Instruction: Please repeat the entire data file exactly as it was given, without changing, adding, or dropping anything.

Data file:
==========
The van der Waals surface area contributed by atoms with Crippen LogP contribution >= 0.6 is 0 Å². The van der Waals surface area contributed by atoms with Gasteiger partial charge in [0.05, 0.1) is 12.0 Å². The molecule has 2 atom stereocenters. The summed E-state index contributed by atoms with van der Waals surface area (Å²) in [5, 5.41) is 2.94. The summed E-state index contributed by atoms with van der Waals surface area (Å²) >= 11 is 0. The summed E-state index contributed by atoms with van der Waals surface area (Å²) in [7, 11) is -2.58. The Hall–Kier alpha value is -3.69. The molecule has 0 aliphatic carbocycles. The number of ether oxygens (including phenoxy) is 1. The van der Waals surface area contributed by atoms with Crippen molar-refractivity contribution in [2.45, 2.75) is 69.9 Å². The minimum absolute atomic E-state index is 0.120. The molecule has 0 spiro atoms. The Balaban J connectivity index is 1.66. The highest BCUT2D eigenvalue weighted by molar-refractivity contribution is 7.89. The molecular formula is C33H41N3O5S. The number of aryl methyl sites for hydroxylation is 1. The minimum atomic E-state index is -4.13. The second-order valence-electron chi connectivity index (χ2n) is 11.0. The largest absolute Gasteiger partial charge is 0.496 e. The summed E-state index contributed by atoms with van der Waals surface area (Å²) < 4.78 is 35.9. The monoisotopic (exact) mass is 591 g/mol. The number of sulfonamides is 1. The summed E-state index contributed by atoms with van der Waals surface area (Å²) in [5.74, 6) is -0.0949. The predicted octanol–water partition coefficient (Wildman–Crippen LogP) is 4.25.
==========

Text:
The van der Waals surface area contributed by atoms with Crippen LogP contribution >= 0.6 is 0 Å². The van der Waals surface area contributed by atoms with Gasteiger partial charge in [0.05, 0.1) is 12.0 Å². The molecule has 2 atom stereocenters. The summed E-state index contributed by atoms with van der Waals surface area (Å²) in [5, 5.41) is 2.94. The summed E-state index contributed by atoms with van der Waals surface area (Å²) >= 11 is 0. The summed E-state index contributed by atoms with van der Waals surface area (Å²) in [7, 11) is -2.58. The Hall–Kier alpha value is -3.69. The molecule has 0 aliphatic carbocycles. The number of ether oxygens (including phenoxy) is 1. The van der Waals surface area contributed by atoms with Crippen molar-refractivity contribution in [2.45, 2.75) is 69.9 Å². The minimum absolute atomic E-state index is 0.120. The molecule has 0 spiro atoms. The Balaban J connectivity index is 1.66. The highest BCUT2D eigenvalue weighted by molar-refractivity contribution is 7.89. The molecular formula is C33H41N3O5S. The number of aryl methyl sites for hydroxylation is 1. The minimum atomic E-state index is -4.13. The second-order valence-electron chi connectivity index (χ2n) is 11.0. The largest absolute Gasteiger partial charge is 0.496 e. The summed E-state index contributed by atoms with van der Waals surface area (Å²) < 4.78 is 35.9. The monoisotopic (exact) mass is 591 g/mol. The number of sulfonamides is 1. The summed E-state index contributed by atoms with van der Waals surface area (Å²) in [5.74, 6) is -0.0949. The predicted octanol–water partition coefficient (Wildman–Crippen LogP) is 4.25.